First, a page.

working hard on run building

Chihirolee3

In the Brooder
Apr 8, 2018
16
38
44
nowhere Iowa
Sothis past weekend was run work. I put posts in the ground to make a 32x10' run. My husband and I made the ceiling out of old cattle panels, so his 6'5" frame can walk in the run. We also put horse fencing around the perimeter. Today I am digging trenches and putting chicken wire around the base, to deter dogs and to stop raccoon paws. Weather permitting this week, I will finish up the run and put chicken wire on cattle panel ceiling and tie it to the horse fencing as well as the it to the outer coop. I think this is going to be fairly predator proof as we have loose dog problems in town (someone even has a blue heeler that roams) and the ceiling is sturdy enough so that my guinea fowl cannot escape. There's a hut made for the ducks and guineas I have. I made a sandbathing area out of tire and a swing for my chickens. These birds are going to be quite spoiled with 320sq ft for 12 birds, 3 Muscovy ducks, 5 guinea fowl, and 4 Rhode island red pullets.
 

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PetesChicks

Songster
Aug 21, 2016
301
475
162
Podunk, MA
It looks like welded wire around the perimeter, which is what I used and has worked good. But what is filling the gap between that and the cattle panel roof? If you have a gap there, a coon could climb right up & inside.
 

Chihirolee3

In the Brooder
Apr 8, 2018
16
38
44
nowhere Iowa
It looks like welded wire around the perimeter, which is what I used and has worked good. But what is filling the gap between that and the cattle panel roof? If you have a gap there, a coon could climb right up & inside.
I will be putting some welded wire in the large gap, and then cover the entire roof structure with chicken wire. Not only do I need to worry about racoons getting in, but my guineas getting out as I do not clip my birds. It's quite done yet, but get getting close. All the gaps you see will be covered. It's still a work in progress, but nearly completed.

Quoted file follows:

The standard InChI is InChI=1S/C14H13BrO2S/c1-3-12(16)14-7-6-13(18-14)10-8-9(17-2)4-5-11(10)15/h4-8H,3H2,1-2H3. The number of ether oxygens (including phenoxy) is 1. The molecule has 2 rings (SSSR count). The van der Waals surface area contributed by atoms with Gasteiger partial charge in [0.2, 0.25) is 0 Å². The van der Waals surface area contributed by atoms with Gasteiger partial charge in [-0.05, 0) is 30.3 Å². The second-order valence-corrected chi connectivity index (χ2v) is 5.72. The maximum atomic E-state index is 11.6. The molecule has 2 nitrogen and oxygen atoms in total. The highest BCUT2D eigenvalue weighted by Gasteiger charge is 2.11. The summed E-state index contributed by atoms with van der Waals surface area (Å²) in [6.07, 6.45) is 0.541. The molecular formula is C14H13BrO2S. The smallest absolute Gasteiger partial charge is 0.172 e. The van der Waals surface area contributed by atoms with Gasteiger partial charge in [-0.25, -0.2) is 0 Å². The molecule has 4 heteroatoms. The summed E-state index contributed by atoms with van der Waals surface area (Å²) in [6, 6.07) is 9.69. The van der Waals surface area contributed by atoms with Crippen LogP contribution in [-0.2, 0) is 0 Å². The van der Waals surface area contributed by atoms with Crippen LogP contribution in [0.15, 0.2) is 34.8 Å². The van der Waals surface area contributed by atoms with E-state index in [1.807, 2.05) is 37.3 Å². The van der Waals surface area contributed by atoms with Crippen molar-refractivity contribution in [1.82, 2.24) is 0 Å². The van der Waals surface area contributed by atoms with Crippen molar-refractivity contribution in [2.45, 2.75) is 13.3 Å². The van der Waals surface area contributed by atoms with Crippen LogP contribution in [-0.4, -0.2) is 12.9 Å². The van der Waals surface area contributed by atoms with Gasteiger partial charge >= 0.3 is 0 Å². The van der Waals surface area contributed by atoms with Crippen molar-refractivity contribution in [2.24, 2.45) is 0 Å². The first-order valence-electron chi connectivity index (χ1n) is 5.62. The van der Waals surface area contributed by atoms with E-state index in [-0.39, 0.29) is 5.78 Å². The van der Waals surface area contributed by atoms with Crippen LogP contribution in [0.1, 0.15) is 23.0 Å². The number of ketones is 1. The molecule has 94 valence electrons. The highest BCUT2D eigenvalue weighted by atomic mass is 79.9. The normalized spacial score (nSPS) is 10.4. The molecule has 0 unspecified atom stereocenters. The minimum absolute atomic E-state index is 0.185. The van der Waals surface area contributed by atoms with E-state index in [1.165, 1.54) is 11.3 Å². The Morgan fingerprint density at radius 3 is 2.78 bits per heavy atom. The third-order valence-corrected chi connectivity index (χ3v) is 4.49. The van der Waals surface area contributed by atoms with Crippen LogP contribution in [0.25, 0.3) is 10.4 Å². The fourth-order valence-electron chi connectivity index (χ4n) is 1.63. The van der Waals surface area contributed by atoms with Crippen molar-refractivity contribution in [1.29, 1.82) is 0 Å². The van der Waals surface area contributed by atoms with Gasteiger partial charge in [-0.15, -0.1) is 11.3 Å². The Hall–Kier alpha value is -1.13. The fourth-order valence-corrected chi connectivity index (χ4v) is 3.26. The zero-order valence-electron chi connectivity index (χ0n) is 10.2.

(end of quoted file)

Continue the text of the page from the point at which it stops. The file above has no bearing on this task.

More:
Chihirolee3

In the Brooder
Apr 8, 2018
16
38
44
nowhere Iowa
Run is done! I got the birds outside for their first taste f freedom and the were confused and then elated! Spent all day yesterday wiring chicken wire to the top of the cattle panels. Was actually pretty easy, but tedious.
By 9pm, the ducks had already gone inside but my husband and i had to coax the guineas in. Usually they freak out and fly around when we get near them, but after their first few hours outside, they just huddled in a corner, acting all cute and not wanting to move. We were able to push them by hand into the run. They seriously did not want to go back in. It was so endearing

With the birds able to be outside, I brought my 4 Rhode Island Red pullets out from the basement (where all our birds had been raised), and put them in a large dog kennel to acclimate them to the flock. The guineas and ducks I got last fall so they had pretty much grown up together, albeit separated by a board for a barrier. The ducks would perch above the guinea area, watching them for entertainment. They couldn't get in as we had a screen covering them so they wouldn't fly out. The Rhode Island Red's we got in February as chicks. They are now big enough to handle to guineas, and I think the ducks will be fine with them as they are very docile. The chickens are so docile I can scoop them up with one arm, craddle them, and pet them. The guineas are wilder, they will be close to me, but usually fly/run away if I try to grab them. It's just such a good feeling to watch my babies literally spread their wings.
 

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